Queen Elizabeth II is the first ever British monarch to celebrate a Platinum Jubilee - 70 years on the throne.
Princess Elizabeth acceded the throne at the age of 25 after her father, King George VI died on 6 February 1952.
She is the eldest of the King’s two daughters, and this qualified her as the next in line to the throne.
The King’s death came after a prolonged illness, and he passed away during his sleep in the Royal Estate at Sandringham.
The Queen had been in Kenya during this time, and subsequently became the first Sovereign to accede while abroad in over 200 years.
When was the Coronation?
While the Queen’s accession to the throne occurred in February 1952, her Coronation did not take place for a while yet, on 2 June 1953 in Westminster Abbey. So while she acceded the throne at 25, she was crowned at age 27.
The Royal Family explains: “The Coronation of the new Sovereign follows some months after his or her accession, following a period of mourning and as a result of the enormous amount of preparation required to organise the ceremony.”
The Coronation was conducted by Dr Geoffrey Fisher, the Archbishop of Canterbury, and was attended by the likes of the Prime Minister and citizens of the other Commonwealth countries, and representatives of foreign states. More than 20 million people watched the service when it was broadcast on television at the request of the Queen.
While the day was plagued by heavy rain, crowds of spectators viewed the procession along the route.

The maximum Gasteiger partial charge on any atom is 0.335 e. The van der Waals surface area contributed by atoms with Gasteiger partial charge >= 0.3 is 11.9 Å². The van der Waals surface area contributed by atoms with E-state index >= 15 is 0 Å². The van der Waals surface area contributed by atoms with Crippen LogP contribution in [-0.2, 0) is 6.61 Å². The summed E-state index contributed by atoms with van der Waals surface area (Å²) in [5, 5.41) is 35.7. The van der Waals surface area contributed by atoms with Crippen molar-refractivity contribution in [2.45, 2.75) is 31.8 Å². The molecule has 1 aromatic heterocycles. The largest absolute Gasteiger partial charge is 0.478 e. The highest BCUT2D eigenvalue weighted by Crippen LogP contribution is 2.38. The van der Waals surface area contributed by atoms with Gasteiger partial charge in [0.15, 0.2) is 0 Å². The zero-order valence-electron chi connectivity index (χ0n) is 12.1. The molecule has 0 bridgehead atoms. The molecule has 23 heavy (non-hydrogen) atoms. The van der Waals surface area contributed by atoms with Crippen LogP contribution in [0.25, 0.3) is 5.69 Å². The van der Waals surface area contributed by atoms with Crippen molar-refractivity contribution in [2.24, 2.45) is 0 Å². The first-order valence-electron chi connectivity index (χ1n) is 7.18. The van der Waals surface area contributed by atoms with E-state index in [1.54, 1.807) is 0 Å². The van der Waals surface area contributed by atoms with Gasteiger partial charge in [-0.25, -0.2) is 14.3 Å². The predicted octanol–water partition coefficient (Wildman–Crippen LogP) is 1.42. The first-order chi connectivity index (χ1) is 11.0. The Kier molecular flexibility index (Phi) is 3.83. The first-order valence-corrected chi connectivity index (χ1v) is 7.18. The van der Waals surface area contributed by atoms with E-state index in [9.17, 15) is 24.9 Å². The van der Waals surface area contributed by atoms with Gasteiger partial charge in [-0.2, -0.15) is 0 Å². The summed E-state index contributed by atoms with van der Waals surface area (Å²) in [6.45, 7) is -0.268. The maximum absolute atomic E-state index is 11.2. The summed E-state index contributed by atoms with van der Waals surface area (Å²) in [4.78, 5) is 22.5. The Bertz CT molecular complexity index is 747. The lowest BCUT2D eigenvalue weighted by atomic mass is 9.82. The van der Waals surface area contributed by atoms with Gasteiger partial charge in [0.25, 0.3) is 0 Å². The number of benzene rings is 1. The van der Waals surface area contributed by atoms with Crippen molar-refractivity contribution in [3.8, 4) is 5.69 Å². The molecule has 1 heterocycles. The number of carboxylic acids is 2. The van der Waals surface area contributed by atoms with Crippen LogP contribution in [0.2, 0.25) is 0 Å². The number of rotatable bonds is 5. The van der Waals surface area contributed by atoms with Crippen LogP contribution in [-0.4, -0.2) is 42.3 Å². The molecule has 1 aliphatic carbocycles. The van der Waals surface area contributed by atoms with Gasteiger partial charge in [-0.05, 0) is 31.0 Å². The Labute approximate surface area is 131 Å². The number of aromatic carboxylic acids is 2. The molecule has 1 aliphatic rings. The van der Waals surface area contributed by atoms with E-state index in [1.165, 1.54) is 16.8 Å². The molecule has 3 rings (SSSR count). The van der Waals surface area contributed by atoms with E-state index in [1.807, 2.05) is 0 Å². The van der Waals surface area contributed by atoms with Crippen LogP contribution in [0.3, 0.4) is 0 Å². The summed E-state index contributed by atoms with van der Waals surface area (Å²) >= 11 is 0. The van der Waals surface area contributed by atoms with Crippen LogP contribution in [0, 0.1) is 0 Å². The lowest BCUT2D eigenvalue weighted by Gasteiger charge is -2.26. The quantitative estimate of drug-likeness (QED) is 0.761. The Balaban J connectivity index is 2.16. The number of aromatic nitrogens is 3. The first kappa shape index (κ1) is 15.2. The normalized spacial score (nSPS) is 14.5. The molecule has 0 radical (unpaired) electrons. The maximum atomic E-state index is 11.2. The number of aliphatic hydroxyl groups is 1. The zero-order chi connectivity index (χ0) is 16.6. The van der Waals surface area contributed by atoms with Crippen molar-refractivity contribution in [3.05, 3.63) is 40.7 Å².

The ceremony began at 11:15am and ran for nearly three hours, with the service split into six parts: the recognition, the oath, the anointing, the investiture (which included the crowning), the enthronement and the homage.
She became the sixth Queen,and the 39th Sovereign, to be crowned at Westminster Abbey.
In 2013, the Queen celebrated her 60th anniversary of her Coronation, which was marked with a festival in the garden of Buckingham Palace, hosted by the Royal Warrant Holders Association.
What is the Platinum Jubilee?
The Platinum Jubilee is the Queen’s 70th anniversary on the throne. While Sunday 6 February would technically mark the date that the Queen ascended to the throne, it is not a date that the Queen wishes to celebrate as it is also the date of her father’s death.
The Platinum Jubilee held on Friday 3 June later this year.
The celebration made the Queen to be the first ever British monarch to achieve such an occasion.
She became the longest reigning British monarch back in 2015, when she surpassed that of the previous record holder - her great-great-grandmother Victoria.
Queen Elizabeth II commemorated 65 years on the throne in 2017 with her Sapphire Jubilee, for which she is also the only British monarch to achieve.